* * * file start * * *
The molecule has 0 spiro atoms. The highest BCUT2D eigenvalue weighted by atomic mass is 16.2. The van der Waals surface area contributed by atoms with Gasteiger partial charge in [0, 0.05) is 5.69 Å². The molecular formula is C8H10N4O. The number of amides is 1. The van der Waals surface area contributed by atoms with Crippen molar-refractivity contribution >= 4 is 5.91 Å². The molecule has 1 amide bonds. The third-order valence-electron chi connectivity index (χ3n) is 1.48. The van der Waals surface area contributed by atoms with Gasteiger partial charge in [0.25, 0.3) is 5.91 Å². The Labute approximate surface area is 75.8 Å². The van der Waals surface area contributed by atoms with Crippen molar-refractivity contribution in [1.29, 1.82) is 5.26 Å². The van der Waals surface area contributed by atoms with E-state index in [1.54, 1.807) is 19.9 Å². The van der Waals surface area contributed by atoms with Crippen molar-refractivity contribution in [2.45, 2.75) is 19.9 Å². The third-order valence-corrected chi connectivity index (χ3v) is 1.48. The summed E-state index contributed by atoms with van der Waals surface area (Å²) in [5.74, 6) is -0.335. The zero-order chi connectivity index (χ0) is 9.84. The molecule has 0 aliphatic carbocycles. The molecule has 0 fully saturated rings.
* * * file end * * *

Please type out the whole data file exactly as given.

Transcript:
The molecule has 0 spiro atoms. The highest BCUT2D eigenvalue weighted by atomic mass is 16.2. The van der Waals surface area contributed by atoms with Gasteiger partial charge in [0, 0.05) is 5.69 Å². The molecular formula is C8H10N4O. The number of amides is 1. The van der Waals surface area contributed by atoms with Crippen molar-refractivity contribution >= 4 is 5.91 Å². The molecule has 1 amide bonds. The third-order valence-electron chi connectivity index (χ3n) is 1.48. The van der Waals surface area contributed by atoms with Gasteiger partial charge in [0.25, 0.3) is 5.91 Å². The Labute approximate surface area is 75.8 Å². The van der Waals surface area contributed by atoms with Crippen molar-refractivity contribution in [1.29, 1.82) is 5.26 Å². The van der Waals surface area contributed by atoms with E-state index in [1.54, 1.807) is 19.9 Å². The van der Waals surface area contributed by atoms with Crippen molar-refractivity contribution in [2.45, 2.75) is 19.9 Å². The third-order valence-corrected chi connectivity index (χ3v) is 1.48. The summed E-state index contributed by atoms with van der Waals surface area (Å²) in [5.74, 6) is -0.335. The zero-order chi connectivity index (χ0) is 9.84. The molecule has 0 aliphatic carbocycles. The molecule has 0 fully saturated rings.